Tiffany jewelry


Tiffany jewelry was the jewelry created and supervised by Louis Comfort Tiffany at Tiffany & Co., during the Art Nouveau movement.


Louis Comfort Tiffany waited until after his father’s death (Charles Lewis Tiffany) in 1902 before beginning to create jewelry. On March 22, 1902, Tiffany received approval to become a member of Tiffany & Co.’s board of directors, afterwards becoming vice-president and art director. This gave Tiffany the ability to make executive choices; without being under the shadow of his father any longer, Tiffany was able to focus his creative energies on his jewelry.[1]: 73 

Tiffany began to experiment with jewelry designs in 1902 at Tiffany Furnaces, with the intent of showing his pieces as part of Tiffany & Co.’s display at the St. Louis Exposition. It was the perfect venue for him to show his range of talent in a variety of media. All the jewelry Tiffany made during this time was stamped with “Louis C. Tiffany,” along with “Artist.”[1]: 75  There are no surviving day books nor ledgers to help provide information on how Tiffany went about his jewelry prior to 1907; however his exhibit at the St. Louis Exposition provides some knowledge of his ventures.[1]: 76 


For many of the pieces that Tiffany produced during this time, his focus gravitated towards flower‑like inspirations. The nature theme was also a current motif that occurred in many of his other works. He also produced some pieces based on Etruscan prototypes.[1]: 76 

Motifs such as wild carrots, dandelions, birds and blackberries were quite common. The scarab theme was also used quite frequently as a decorative motive in his jewelry and desktop items.[2]: 122  It is noted that many of the pieces took on a very chunky appearance, reminiscent of the jewelry worn by the Celts. His work was very different from the airy, fluttery look of the Art Nouveau.[3]: 245 

Tiffany’s jewelry can be categorized into two main areas of influence, naturalism and historicism, but after further investigation it is apparent that he had many other influences, some being quite unidentifiable.[1]: 101 

Use colour and pattern

Most of Tiffany’s work has a lot of pattern, and looks busy, but his use of colour makes his work stand out from everyone else's. He uses mostly different tones of greens, blues and yellows in his glass work and lamps.


Tiffany not only explored the various jewelry processes of the time, but also branched out into new metals, such as platinum, which at the time was considered very hard to manipulate.[1]: 80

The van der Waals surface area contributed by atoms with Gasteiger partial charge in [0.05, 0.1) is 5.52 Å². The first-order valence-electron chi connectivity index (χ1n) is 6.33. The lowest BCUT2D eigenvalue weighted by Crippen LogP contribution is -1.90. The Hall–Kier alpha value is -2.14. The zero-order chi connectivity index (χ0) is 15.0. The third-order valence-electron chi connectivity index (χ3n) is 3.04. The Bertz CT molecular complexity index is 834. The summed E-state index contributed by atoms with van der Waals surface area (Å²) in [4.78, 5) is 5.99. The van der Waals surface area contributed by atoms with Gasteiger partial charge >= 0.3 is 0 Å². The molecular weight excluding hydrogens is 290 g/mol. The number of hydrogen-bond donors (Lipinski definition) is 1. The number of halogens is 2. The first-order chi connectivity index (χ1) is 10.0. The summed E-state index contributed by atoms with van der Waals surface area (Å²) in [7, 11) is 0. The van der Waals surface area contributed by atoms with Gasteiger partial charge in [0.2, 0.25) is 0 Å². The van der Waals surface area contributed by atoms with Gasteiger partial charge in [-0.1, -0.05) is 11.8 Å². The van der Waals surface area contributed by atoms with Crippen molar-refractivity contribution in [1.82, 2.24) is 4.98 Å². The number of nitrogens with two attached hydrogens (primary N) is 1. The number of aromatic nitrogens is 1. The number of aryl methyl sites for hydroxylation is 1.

It seems to be the case that unusual colorations appealed to Tiffany, like the opal.[1]: 89  He also preferred gemstones that were either opaque or translucent. Turquoise, jade, carnelian, lapis, moonstones, and opals were all chosen for their ability to filter light. Emphasis based on color was very prevalent in his works.[1]: 110 

He devoted his first year of jewelry‑making mainly to focus towards forms and techniques, and only really began to put a collection together once he was satisfied with the fruits of his labor.[1]: 91 

Once Tiffany & Co. began to manufacture his jewelry, there was a marked evolution in his pieces. His earlier pieces went from being made in a “hand-wrought”-looking manner, to a much more symmetrical and stylized fashion.[1]: 97  There was a great variety of jewelry produced during the 26 years that Louis Tiffany's enameling and jewelry division was in operation at Tiffany & Co. It has been estimated that nearly 5,500 pieces were produced during that time, an impressive amount considering the detail and craftsmanship in each piece.[1]: 136 

He produced the same high-quality artisanship that was very much prized during the Arts and Crafts movement.[4]: 732 

Style of work

Tiffany liked to use much pattern and colour in his work, and much of his work included animals, trees and flowers.

Lasting impressions

One of the last significant pieces that Tiffany produced was a plique-à-jour gold chalice enameled with peacock feathers, which he had designed in 1925. The cup portion of it was shaped like a tulip, once again reinforcing his admiration for nature. The peacock motif, shown in many of his pieces, is thought to have been his last appeal to immortality.[1]: 160 

A Tiffany thought

Tiffany and his thoughts on artistic expression:

True art is ever progressive and impatient of fixed rules. Because a thing has always been done in a certain way is no reason why it should never be done in any other.


  1. ^ a b c d e f g h i j k l Janet Zapata (1993). The Jewelry and Enamels of Louis Comfort Tiffany. New York: Harry N Abrams. ISBN 978-0810935068.
  2. ^ Alistair Duncan (1992). Louis Comfort Tiffany. Library of American Art. Harry N Abrams & National Museum of American Art. ISBN 978-0810938625.
  3. ^ Hugh F McKean (1980). The "Lost" Treasures of Louis Comfort Tiffany (1st ed.). Garden City, New York: Doubleday. ISBN 978-0385095853.
  4. ^ Fred S Kleiner; Christin J Mamiya (2005). Gardner’s Art Through The Ages: The Western Perspective (12th ed.). Thomson Wadsworth. ISBN 978-0495004783.

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